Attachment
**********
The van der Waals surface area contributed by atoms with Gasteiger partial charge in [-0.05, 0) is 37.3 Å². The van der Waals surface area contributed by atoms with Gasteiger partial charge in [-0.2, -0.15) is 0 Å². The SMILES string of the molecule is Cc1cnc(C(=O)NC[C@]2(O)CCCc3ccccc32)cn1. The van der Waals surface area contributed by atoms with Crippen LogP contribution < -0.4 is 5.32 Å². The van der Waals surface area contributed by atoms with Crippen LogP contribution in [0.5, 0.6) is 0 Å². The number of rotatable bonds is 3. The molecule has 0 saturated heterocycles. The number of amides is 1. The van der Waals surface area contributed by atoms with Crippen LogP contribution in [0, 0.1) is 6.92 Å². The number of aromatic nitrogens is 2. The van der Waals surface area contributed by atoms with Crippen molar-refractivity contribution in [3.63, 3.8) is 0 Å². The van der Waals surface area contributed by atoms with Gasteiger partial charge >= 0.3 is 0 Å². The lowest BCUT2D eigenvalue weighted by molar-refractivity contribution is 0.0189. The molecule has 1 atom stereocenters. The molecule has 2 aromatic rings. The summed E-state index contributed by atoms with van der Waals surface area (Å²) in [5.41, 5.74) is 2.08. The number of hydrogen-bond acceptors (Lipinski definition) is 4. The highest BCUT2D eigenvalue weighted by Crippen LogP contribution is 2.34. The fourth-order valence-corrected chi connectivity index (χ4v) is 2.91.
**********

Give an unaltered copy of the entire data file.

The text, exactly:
The van der Waals surface area contributed by atoms with Gasteiger partial charge in [-0.05, 0) is 37.3 Å². The van der Waals surface area contributed by atoms with Gasteiger partial charge in [-0.2, -0.15) is 0 Å². The SMILES string of the molecule is Cc1cnc(C(=O)NC[C@]2(O)CCCc3ccccc32)cn1. The van der Waals surface area contributed by atoms with Crippen LogP contribution < -0.4 is 5.32 Å². The van der Waals surface area contributed by atoms with Crippen LogP contribution in [0.5, 0.6) is 0 Å². The number of rotatable bonds is 3. The molecule has 0 saturated heterocycles. The number of amides is 1. The van der Waals surface area contributed by atoms with Crippen LogP contribution in [0, 0.1) is 6.92 Å². The number of aromatic nitrogens is 2. The van der Waals surface area contributed by atoms with Crippen molar-refractivity contribution in [3.63, 3.8) is 0 Å². The van der Waals surface area contributed by atoms with Gasteiger partial charge >= 0.3 is 0 Å². The lowest BCUT2D eigenvalue weighted by molar-refractivity contribution is 0.0189. The molecule has 1 atom stereocenters. The molecule has 2 aromatic rings. The summed E-state index contributed by atoms with van der Waals surface area (Å²) in [5.41, 5.74) is 2.08. The number of hydrogen-bond acceptors (Lipinski definition) is 4. The highest BCUT2D eigenvalue weighted by Crippen LogP contribution is 2.34. The fourth-order valence-corrected chi connectivity index (χ4v) is 2.91.